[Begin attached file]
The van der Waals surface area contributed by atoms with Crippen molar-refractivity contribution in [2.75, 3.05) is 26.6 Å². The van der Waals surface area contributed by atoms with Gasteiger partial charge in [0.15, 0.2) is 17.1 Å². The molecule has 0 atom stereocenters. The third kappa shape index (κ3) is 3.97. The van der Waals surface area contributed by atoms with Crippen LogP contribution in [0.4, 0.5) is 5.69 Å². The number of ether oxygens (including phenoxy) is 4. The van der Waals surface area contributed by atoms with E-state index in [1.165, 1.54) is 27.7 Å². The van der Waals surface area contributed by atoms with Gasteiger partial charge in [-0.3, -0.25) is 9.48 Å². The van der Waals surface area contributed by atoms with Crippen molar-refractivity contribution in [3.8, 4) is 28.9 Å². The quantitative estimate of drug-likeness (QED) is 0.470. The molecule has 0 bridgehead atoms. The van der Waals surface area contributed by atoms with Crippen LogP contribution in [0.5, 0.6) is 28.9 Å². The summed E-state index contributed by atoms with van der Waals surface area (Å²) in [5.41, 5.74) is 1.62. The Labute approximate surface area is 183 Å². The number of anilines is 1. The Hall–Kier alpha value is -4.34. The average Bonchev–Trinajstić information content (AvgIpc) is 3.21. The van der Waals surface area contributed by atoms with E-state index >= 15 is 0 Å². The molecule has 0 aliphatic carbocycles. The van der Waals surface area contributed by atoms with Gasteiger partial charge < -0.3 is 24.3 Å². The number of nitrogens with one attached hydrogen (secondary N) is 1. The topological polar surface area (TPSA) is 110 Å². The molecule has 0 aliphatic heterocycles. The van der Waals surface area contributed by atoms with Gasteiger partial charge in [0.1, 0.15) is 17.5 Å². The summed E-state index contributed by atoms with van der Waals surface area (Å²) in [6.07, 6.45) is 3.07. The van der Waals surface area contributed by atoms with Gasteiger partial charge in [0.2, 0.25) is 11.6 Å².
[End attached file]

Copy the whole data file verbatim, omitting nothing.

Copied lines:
The van der Waals surface area contributed by atoms with Crippen molar-refractivity contribution in [2.75, 3.05) is 26.6 Å². The van der Waals surface area contributed by atoms with Gasteiger partial charge in [0.15, 0.2) is 17.1 Å². The molecule has 0 atom stereocenters. The third kappa shape index (κ3) is 3.97. The van der Waals surface area contributed by atoms with Crippen LogP contribution in [0.4, 0.5) is 5.69 Å². The number of ether oxygens (including phenoxy) is 4. The van der Waals surface area contributed by atoms with E-state index in [1.165, 1.54) is 27.7 Å². The van der Waals surface area contributed by atoms with Gasteiger partial charge in [-0.3, -0.25) is 9.48 Å². The van der Waals surface area contributed by atoms with Crippen molar-refractivity contribution in [3.8, 4) is 28.9 Å². The quantitative estimate of drug-likeness (QED) is 0.470. The molecule has 0 bridgehead atoms. The van der Waals surface area contributed by atoms with Crippen LogP contribution in [0.5, 0.6) is 28.9 Å². The summed E-state index contributed by atoms with van der Waals surface area (Å²) in [5.41, 5.74) is 1.62. The Labute approximate surface area is 183 Å². The number of anilines is 1. The Hall–Kier alpha value is -4.34. The average Bonchev–Trinajstić information content (AvgIpc) is 3.21. The van der Waals surface area contributed by atoms with E-state index >= 15 is 0 Å². The molecule has 0 aliphatic carbocycles. The van der Waals surface area contributed by atoms with Gasteiger partial charge < -0.3 is 24.3 Å². The number of nitrogens with one attached hydrogen (secondary N) is 1. The topological polar surface area (TPSA) is 110 Å². The molecule has 0 aliphatic heterocycles. The van der Waals surface area contributed by atoms with Gasteiger partial charge in [0.1, 0.15) is 17.5 Å². The summed E-state index contributed by atoms with van der Waals surface area (Å²) in [6.07, 6.45) is 3.07. The van der Waals surface area contributed by atoms with Gasteiger partial charge in [0.2, 0.25) is 11.6 Å².